Title: Re: Continue running one part of code while still checking other inputs?
Post by: loudboy on Apr 07, 2011, 07:47 pm
Edited my post, and I'll check on the "Blink without Delay" method when I get home from work.

oommmmmmmmmmmmmm!!
Title: Re: Continue running one part of code while still checking other inputs?
Post by: TeslaFan on Apr 08, 2011, 01:19 am
Blink without delay is a great start but it can get really confusing after you add in a bunch of different events. I use this simple event manager in all my stuff:

http://roboticcore.com/?p=14
Title: Re: Continue running one part of code while still checking other inputs?
Post by: nickgammon on Apr 08, 2011, 03:47 am
I seem to recall there was a question recently about handling multiple interrupts in a sketch. And I also recall that Crossroads pointed out that by judicious use of diodes you can connect multiple switches to a single interrupt pin (eg, pin 2), in addition to being wired to their own unique pins.

That way, with minimal effort you first get an interrupt (as all switches are connected to the interrupt pin), and then you just check by reading the other pins which one must have changed. The diodes stop cross-talking between the switches.
Title: Re: Continue running one part of code while still checking other inputs?
Post by: CrossRoads on Apr 08, 2011, 06:11 am
The Diode AND is for reading switch inputs, which would be good to get things started.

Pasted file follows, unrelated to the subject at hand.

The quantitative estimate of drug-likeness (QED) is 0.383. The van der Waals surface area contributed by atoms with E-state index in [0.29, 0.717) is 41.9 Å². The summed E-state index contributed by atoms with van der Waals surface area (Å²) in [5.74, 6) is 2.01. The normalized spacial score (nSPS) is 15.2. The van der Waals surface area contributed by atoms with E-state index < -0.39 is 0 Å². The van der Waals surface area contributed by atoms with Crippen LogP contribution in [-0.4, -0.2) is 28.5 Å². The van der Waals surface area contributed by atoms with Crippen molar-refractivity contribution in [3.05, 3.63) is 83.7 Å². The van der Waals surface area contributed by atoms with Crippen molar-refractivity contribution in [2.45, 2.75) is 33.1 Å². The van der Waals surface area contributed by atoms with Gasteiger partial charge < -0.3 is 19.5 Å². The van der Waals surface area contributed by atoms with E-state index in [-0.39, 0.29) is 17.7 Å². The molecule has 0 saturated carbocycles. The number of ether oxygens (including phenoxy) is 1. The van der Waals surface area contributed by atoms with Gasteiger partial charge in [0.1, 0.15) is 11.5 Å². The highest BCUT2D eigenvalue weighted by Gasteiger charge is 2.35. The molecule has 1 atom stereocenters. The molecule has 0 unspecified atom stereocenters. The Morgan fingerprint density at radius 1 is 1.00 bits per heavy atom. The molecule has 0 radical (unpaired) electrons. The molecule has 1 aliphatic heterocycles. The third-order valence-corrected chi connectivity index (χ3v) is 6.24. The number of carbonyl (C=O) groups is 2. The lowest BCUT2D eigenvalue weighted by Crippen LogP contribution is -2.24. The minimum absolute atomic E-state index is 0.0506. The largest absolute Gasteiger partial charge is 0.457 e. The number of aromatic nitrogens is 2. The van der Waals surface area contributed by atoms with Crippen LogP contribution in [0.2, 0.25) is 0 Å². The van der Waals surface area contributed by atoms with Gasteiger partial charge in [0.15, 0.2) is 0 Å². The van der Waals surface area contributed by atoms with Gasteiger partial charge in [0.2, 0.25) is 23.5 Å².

Sounds like the solution requested was for things that were running in which case a solution more like checking the on/off state of the ligts every 10mS or something & turn of/off as needed would be better.
Record the time something started, check if the end time to turn if off has been reached.
I do the same with a fencing scoring machine, but testing every 100uS. So 10mS for some lights would not be a stretch of a performance.
Title: Re: Continue running one part of code while still checking other inputs?
Post by: nickgammon on Apr 08, 2011, 06:52 am
He's testing switches:

Code: [Select]
LeftBlinkSwitchState = digitalRead(LeftBlinkSwitch); //reads the switch value

...

////////Start Left Blinker Code//////
if(LeftBlinkSwitchState == HIGH)  //if the left blinker switch is on, then...
  {
    analogWrite(LeftBlink, 225); //starts initial rapid blink



Here's my tentative solution... Use the Crossroads-diode solution for the switches. Have interrupts to determine switch-state changes. In the interrupt routine turn on/off flags indicating which switches are currently down. Have a main loop that blinks things. In the main loop, where you blink/unblink just turn on the things whose corresponding switches are on, and leave off the others. That way they all blink (the ones that are supposed to) and not only that, they blink together (unlike some gadgets I have here).
Title: Re: Continue running one part of code while still checking other inputs?
Post by: loudboy on Apr 08, 2011, 07:58 am